Former Vice President Joe Biden called Sen. Cory Booker on Wednesday night, Booker said Thursday, after the New Jersey Democrat called Biden’s recent comments about working with segregationist senators “so insulting” in an interview with CNN.
Booker said in an interview on MSNBC Thursday night that he had a “good, constructive conversation” with Biden – one that lasted about 15-20 minutes.
“At the end of the day, this is not about me, it’s not about him, it’s about where our country is,” Booker said.
“We have real race issues in our country, and we need leaders, plural, presidential candidates or not, that can bring folks together, can deepen understanding and empathy and can get us to a point where we can begin to work on a lot of the issues that have deep scarred legacies in our country,” Booker said.
The call came following a tense day in which Booker called on Biden – his front-running rival for the 2020 Democratic presidential nomination – to apologize for touting his relationship decades ago with racist senators. No apologies were exchanged during the conversation, according to two sources familiar with the exchange.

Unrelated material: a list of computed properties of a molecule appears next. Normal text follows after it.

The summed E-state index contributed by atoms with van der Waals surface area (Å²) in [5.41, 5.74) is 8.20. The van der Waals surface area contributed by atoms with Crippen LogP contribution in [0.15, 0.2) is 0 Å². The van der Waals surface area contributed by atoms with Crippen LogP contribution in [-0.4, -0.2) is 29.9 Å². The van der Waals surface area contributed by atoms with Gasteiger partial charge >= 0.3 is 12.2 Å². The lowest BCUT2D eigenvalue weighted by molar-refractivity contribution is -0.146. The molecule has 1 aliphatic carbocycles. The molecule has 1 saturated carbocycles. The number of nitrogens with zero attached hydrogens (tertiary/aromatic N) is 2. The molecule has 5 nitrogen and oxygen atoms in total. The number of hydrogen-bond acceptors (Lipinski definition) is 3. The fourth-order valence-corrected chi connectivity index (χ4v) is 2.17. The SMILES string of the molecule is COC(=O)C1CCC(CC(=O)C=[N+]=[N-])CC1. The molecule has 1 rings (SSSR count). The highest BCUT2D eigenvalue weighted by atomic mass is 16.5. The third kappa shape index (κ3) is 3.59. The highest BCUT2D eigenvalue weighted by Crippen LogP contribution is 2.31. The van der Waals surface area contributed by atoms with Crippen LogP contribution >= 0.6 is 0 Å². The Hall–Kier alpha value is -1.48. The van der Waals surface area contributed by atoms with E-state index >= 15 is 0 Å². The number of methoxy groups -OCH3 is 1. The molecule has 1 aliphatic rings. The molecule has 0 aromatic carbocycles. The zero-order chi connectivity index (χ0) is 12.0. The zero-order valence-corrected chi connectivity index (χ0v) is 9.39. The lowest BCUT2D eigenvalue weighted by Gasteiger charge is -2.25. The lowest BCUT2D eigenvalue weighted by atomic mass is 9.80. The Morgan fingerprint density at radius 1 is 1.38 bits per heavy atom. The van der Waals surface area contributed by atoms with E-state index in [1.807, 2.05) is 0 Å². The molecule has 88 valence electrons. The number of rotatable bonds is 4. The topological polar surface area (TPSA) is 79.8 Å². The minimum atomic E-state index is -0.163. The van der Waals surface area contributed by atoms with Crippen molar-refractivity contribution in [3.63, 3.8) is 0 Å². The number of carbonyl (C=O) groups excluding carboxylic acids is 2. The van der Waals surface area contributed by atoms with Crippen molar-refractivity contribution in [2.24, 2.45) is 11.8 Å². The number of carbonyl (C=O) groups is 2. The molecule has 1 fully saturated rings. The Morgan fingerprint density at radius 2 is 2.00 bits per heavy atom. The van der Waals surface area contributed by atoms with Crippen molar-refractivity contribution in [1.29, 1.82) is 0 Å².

Biden’s communications director, Kate Bedingfield, declined to comment Friday on Biden’s side of the conversation.
“He was happy to talk to Sen. Booker. He obviously has the utmost respect for him,” Bedingfield said on CNN’s “New Day,” adding, “He had a good conversation with Sen. Booker.”
Before the call, Booker had taken issue, in part, with Biden telling donors at a fundraising event Tuesday in New York: “I was in a caucus with James O. Eastland. He never called me ‘boy,’ he always called me ‘son.’ “
Biden, in turn, said Booker was the one who should apologize, telling CNN outside a fundraiser Wednesday evening in Rockville, Maryland: “He knows better. There’s not a racist bone in my body. I’ve been involved in civil rights my whole career.”
Booker told MSNBC that for Biden “to dredge it up in the way that he did, in a way that harms and … hurts – we had a very constructive conversation about that.”
“I let him know he’s someone that I respect,” Booker added.
In the phone call, Booker “shared directly what he said publicly,” said Booker campaign press secretary Sabrina Singh, “including helping Vice President Biden understand why the word ‘boy’ is painful to so many.”
“Cory believes that Vice President Biden should take responsibility for what he said and apologize to those who were hurt,” Singh added.
Booker on Wednesday appeared on “CNN Tonight,” telling host Don Lemon that he would not back down from his criticism of the vice president.
“I was raised to speak truth to power,” Booker said in the interview. “And I will never apologize for doing that and Vice President Biden shouldn’t need this lesson.”
CNN’s Jeff Zeleny, Arlette Saenz and Veronica Stracqualursi contributed to this story.